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A Marxophone

The Marxophone is a fretless zither with a system of metal hammers added for ease of playing. It features two octaves of double melody strings in the key of C major (middle C to C''), and four sets of chord strings (C major, G major, F major, and D7). Sounding somewhat like a mandolin, the Marxophone's timbre is also reminiscent of various types of hammered dulcimers.

The player typically strums the chords with the left hand. The right hand plays the melody strings by depressing spring steel strips that hold small lead hammers over the strings. A brief stab on a metal strip bounces the hammer off a string pair to produce a single note. Holding the strip down makes the hammer bounce on the double strings, which produces a mandolin-like tremolo. The bounce rate is somewhat fixed, as it is based on the spring steel strip length, hammer weight, and string tension—but a player can increase the rate slightly by pressing higher on the strip, effectively moving its pivot point closer to the lead hammer.

Numerically coded sheet music prepared specifically for the Marxophone indicates when and in what order to play melody and chord strings. This type of music, similar to tablature, was produced for those who could not read standard notation. A rectangular piece of metal provides a backstop for the spring steel hammers, displays the name Marxophone and the patent number, and has clips that hold sheet music. It also marks the 15 keys by letter (C, D, etc.), by number (1-15) and in standard musical notation. When the instrument is moved or stored, the metal rectangle bends down, holding the keys against the strings, so the Marxophone can fit into its case—which is the size of a large briefcase.


The Marxophone was produced by the Marxochime Colony of New Troy, Michigan.[citation needed] Henry Charles Marx (1875–1947), the founder of the company, obtained the original patent, #1044553, in 1912, for the mechanism the Marxophone and related celestaphone were based on. That patent was assigned to the Phonoharp Company, which he was affiliated with at the time. Marxophones and Celestaphones were produced by Phonoharp until its merger with the Oscar Schmidt Inc., in 1926. Marxophones were then produced by the merged company, International Musical Corporation of Hoboken, New Jersey. After then, Oscar Schmidt-International, successor to the International Musical Corporation, produced Marxophones through the 1950s.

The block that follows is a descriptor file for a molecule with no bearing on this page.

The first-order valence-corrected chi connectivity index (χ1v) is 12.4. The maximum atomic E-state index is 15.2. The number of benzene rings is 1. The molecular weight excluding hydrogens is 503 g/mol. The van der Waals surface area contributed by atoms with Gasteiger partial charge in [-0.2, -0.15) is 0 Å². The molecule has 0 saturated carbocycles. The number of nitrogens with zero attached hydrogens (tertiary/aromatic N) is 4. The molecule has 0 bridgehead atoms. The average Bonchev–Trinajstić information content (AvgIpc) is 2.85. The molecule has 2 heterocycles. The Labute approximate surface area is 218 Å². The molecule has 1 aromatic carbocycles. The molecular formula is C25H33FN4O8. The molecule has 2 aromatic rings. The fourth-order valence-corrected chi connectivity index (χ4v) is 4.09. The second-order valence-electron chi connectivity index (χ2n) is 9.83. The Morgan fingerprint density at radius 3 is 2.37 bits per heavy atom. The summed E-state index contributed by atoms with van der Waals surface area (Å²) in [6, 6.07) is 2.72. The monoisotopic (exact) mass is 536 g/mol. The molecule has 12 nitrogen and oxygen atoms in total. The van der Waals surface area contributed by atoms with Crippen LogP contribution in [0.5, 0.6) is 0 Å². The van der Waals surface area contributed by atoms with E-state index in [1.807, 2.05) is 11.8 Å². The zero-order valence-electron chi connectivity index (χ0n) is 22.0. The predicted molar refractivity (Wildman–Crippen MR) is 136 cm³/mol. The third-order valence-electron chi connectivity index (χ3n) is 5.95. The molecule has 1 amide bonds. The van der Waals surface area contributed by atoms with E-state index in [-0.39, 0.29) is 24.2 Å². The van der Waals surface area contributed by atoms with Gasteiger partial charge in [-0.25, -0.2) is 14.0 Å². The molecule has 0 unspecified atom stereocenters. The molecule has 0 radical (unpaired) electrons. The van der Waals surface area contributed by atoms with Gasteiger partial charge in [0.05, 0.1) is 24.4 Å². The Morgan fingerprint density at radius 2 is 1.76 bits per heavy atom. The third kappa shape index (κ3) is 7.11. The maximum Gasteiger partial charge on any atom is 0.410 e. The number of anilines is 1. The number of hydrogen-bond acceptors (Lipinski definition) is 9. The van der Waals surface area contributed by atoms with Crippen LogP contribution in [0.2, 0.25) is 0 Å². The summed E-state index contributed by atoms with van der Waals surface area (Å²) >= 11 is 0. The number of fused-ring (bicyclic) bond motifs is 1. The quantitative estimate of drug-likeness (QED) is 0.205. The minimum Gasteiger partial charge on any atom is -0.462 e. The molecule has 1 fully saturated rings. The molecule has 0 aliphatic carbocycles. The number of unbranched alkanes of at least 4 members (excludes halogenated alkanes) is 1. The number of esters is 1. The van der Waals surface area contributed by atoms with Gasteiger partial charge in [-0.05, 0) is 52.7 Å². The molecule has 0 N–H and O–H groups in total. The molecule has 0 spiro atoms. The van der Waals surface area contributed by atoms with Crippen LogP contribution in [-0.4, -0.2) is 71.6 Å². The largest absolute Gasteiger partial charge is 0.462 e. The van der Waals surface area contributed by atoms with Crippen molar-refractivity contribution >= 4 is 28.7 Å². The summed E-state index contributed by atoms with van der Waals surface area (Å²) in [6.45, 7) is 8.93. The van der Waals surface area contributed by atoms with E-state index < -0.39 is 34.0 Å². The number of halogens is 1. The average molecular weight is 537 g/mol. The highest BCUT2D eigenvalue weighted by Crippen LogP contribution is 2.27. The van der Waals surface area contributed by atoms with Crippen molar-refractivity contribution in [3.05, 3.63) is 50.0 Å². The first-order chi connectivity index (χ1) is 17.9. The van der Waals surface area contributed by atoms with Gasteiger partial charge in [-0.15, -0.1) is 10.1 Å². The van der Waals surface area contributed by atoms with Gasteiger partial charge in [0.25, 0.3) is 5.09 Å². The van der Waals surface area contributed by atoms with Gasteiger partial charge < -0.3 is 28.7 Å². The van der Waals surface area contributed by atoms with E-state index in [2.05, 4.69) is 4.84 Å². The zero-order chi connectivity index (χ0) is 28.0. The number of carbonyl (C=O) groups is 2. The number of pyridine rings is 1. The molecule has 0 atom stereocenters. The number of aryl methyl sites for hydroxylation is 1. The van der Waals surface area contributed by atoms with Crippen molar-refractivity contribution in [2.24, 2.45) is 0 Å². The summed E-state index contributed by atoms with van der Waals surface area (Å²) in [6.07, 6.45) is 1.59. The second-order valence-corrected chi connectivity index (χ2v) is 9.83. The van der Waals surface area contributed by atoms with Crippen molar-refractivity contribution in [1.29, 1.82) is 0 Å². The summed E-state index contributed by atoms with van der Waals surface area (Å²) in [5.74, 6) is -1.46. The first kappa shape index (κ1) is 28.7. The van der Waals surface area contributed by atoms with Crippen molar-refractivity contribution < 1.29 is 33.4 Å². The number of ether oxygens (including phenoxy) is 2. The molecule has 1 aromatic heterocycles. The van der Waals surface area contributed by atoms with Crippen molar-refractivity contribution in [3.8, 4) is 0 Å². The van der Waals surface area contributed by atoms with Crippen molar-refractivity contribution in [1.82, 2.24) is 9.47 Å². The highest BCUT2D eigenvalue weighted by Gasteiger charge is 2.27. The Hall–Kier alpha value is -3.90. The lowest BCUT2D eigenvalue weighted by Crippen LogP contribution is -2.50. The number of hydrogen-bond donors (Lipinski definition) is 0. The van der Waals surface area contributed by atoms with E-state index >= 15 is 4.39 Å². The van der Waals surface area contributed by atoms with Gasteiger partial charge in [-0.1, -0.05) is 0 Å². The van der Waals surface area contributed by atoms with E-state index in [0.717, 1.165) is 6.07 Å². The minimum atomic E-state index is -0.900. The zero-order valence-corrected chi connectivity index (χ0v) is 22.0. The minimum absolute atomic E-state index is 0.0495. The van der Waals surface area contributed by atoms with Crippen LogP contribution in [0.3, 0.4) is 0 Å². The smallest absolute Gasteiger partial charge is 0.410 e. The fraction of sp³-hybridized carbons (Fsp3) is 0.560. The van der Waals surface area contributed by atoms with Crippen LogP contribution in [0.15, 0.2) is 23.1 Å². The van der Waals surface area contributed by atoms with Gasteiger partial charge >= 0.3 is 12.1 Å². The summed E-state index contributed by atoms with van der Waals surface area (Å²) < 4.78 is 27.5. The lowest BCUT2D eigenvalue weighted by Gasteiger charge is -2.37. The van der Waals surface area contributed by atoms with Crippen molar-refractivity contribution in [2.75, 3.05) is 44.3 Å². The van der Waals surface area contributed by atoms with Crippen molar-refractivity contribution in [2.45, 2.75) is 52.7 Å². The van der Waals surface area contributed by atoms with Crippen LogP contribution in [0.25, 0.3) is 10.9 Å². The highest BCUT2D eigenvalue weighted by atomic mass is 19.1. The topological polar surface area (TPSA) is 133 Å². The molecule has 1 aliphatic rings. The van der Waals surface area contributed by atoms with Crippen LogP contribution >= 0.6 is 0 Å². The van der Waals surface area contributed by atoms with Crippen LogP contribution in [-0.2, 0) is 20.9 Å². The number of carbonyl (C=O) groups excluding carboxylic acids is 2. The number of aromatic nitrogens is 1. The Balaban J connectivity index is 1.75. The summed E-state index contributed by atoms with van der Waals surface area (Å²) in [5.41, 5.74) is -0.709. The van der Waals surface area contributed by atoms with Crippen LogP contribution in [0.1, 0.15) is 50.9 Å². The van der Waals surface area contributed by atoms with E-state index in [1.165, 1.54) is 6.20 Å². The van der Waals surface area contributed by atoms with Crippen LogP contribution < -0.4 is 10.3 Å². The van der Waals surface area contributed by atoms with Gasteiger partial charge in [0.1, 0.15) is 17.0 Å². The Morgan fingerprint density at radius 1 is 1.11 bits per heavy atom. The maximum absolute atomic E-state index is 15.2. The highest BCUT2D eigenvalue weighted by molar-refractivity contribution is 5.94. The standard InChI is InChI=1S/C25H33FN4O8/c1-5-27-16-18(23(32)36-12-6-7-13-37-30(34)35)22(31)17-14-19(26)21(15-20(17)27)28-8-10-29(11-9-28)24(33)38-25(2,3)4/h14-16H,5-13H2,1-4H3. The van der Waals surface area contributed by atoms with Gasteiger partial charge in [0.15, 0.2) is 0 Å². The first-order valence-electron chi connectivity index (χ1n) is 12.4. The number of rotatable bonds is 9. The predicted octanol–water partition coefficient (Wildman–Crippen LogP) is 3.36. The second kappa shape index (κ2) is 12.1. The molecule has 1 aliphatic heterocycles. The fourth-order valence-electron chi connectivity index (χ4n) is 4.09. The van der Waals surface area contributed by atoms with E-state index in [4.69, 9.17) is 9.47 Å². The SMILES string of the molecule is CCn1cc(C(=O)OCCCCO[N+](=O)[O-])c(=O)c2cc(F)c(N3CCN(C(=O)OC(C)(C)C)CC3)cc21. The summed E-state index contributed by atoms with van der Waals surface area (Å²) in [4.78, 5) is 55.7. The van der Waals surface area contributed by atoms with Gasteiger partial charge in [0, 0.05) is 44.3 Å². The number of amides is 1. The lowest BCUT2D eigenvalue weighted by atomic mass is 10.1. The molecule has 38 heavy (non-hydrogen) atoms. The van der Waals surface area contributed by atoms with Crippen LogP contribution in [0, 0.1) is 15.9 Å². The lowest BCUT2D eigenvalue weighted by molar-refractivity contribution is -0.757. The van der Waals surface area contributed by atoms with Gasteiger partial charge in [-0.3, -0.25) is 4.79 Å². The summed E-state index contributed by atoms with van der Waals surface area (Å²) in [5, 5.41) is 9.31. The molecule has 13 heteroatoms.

Marx was one of a number of late 19th century and early 20th century musical gadget manufacturers that combined two or more instruments into one. Other inventions included the Banjolin, the Hawaii-Phone, the Mandolin-Uke, the Marxolin, the Pianoette, the Pianolin, and the Tremoloa[citation needed].

Marxophones were billed as easy to play, and sold on time-purchase plans by door-to-door salesmen, and through mail-order companies like Sears-Roebuck.[citation needed]


Because the hammers are made of white lead, the instrument sheds small amounts of lead powder. Musicians who actively use this instrument have adopted the practice of coating the hammers in Epoxy glue, which does not affect the sound but stops the wearing away of the hammers (and prevents the poisoning of children, cats and other small creatures).

In addition to being limited to the keys of C major and A minor (and modal variants), the Marxophone is partially limited in the tempos at which it can be played. This limit is imposed by the laws of physics. The length of the piece of spring steel holding each hammer dictates the repeat rate of its striking the strings, much as the length of a pendulum controls its period—the speed at which it 'ticks' back and forth. The fixed pulse rate of the hammer strike must be a power-of-two denominated fraction of the pulse of the music, in other words an 8th, 16th, 32nd, or 64th note of the performance tempo.

A variant on the Marxophone idea is the marxoguitar or guitar-marxophone, created by Ranjit Bhatnagar. In 2010 he made a six-hammer device that could be attached to an electric guitar at the bridge, creating a Marxophone-like repeated hammer strike.

Modern day use

Even though Oscar Schmidt's Marxophone did not establish itself and become a widely known instrument, it is still being used in modern music, most notably by the Norwegian Avant-Garde artist Sturle Dagsland.


See also


  1. Video: Behind the Scenes of the Red Dead Redemption Soundtrack. Marxophone shown at 2:47 Rockstar Games - Red Dead Redemption videos (or on YouTube)
  2. NEEDTOBREATHE - "Multiplied" (Live Acoustic Video). Marxophone seen throughout video.
  3. Joanna Newsom "Leaving The City" (Official Audio)